Monday, March 12, 2012
Our Great Kings, Part IV, Leopold III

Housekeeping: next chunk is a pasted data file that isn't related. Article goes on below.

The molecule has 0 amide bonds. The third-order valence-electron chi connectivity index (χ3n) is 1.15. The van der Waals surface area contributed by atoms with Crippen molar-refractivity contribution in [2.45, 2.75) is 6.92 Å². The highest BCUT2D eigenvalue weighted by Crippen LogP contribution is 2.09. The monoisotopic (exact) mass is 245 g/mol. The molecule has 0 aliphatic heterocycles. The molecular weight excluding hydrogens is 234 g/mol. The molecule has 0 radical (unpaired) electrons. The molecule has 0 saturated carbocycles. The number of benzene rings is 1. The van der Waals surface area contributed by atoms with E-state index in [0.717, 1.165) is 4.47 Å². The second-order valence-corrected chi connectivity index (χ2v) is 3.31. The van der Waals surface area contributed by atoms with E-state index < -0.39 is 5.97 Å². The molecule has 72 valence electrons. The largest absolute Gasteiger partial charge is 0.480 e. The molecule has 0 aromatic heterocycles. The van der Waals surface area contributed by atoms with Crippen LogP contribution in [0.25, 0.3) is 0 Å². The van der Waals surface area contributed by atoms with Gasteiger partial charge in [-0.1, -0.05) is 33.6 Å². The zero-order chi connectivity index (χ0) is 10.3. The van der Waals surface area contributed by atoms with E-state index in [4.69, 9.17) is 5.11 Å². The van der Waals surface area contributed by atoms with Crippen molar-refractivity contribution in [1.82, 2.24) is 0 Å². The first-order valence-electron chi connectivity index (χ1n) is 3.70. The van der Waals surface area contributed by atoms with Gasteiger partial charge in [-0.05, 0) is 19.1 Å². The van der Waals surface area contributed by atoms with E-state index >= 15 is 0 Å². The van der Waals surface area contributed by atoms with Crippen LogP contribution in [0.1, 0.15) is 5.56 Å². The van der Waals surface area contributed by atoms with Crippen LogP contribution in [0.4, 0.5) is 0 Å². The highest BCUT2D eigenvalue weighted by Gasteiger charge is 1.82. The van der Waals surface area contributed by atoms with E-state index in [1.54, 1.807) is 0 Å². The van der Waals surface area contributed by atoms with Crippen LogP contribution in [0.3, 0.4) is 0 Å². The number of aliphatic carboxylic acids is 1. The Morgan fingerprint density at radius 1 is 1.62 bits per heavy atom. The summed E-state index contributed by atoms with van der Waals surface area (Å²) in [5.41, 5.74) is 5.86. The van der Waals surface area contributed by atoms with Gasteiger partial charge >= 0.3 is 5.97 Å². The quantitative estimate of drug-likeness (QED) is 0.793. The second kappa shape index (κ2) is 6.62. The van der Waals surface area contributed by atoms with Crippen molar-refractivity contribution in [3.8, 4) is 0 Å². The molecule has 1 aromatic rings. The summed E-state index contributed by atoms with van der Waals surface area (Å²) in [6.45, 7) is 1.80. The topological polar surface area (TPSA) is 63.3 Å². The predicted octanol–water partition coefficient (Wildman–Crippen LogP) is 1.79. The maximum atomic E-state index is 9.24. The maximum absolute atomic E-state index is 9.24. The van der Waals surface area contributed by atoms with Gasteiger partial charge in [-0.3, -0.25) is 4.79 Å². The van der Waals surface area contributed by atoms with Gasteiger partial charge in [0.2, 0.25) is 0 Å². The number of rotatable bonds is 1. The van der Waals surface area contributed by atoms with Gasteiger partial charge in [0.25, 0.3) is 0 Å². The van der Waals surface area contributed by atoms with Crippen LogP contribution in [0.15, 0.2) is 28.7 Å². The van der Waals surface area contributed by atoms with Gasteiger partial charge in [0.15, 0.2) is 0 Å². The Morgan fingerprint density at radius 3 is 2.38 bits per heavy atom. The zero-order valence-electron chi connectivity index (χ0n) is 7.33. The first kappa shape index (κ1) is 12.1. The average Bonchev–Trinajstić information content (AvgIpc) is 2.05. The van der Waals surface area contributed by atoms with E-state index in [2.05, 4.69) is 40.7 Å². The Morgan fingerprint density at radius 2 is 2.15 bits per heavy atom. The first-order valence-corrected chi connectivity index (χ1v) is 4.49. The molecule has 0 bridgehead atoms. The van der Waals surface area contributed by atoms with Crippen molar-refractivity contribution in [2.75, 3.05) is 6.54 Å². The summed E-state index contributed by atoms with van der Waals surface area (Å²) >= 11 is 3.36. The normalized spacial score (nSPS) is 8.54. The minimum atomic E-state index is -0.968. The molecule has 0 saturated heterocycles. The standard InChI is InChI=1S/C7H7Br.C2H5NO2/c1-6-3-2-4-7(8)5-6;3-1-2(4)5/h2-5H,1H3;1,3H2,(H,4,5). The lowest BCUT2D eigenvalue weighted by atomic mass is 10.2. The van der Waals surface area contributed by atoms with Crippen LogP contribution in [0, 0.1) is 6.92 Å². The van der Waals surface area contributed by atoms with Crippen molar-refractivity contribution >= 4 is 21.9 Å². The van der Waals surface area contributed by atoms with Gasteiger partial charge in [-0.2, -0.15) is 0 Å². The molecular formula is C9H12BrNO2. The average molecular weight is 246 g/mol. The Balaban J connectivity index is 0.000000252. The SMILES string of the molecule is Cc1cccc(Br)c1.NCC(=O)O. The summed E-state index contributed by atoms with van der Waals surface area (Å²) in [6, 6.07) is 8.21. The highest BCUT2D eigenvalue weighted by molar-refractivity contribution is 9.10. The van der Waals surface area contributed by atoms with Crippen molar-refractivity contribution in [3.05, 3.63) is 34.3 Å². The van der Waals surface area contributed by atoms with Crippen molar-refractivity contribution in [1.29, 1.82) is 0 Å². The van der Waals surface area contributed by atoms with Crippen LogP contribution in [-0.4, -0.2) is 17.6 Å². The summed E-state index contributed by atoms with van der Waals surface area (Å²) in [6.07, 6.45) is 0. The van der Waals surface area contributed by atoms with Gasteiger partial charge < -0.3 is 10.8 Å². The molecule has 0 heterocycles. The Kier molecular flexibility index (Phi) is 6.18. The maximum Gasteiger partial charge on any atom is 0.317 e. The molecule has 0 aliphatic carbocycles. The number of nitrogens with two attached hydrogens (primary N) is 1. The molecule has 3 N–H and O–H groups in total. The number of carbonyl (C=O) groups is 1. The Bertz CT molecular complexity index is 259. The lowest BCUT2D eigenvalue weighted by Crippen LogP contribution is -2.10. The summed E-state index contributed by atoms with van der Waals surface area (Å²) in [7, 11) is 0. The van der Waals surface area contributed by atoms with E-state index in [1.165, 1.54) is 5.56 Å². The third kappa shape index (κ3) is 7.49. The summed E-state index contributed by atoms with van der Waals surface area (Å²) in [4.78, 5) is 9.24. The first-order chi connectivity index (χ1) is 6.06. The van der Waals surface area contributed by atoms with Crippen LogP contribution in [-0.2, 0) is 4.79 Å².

It is also criticized today that Leopold III remained with his troops and became a prisoner, staying in Belgium, rather than fleeing to London to join the Belgian government-in-exile which directed the Free Belgian résistance. This is a charge ridiculous to make because, as a soldier, he would not abandon his brave men to save himself. King Christian X of Denmark did not leave his country and Queen Wilhelmina of the Netherlands did not want to either but had to be, basically, tricked into leaving by her own attendants. Leopold III knew it was his duty to stay in Belgium to endure the occupation with his people and not abandon them so he could try to shield them from the worst excesses of the Nazi conquerors. The politicians invented the lie that this somehow made Leopold III a collaborator because they had fought with him from the very beginning because the King was always a problem for them because he put the interests of Belgium as a whole first whereas the politicians always put themselves or their narrow interest group before the national good. During the occupation the fact is that Leopold III refused to collaborate with the Germans, refused to carry out their wishes and remained under house arrest as a prisoner of war. His only meeting with Hitler was an effort by King Leopold III to preserve the unity and independence of Belgium which the actual Nazi collaborators wanted to divide and subordinate to the Netherlands or Germany.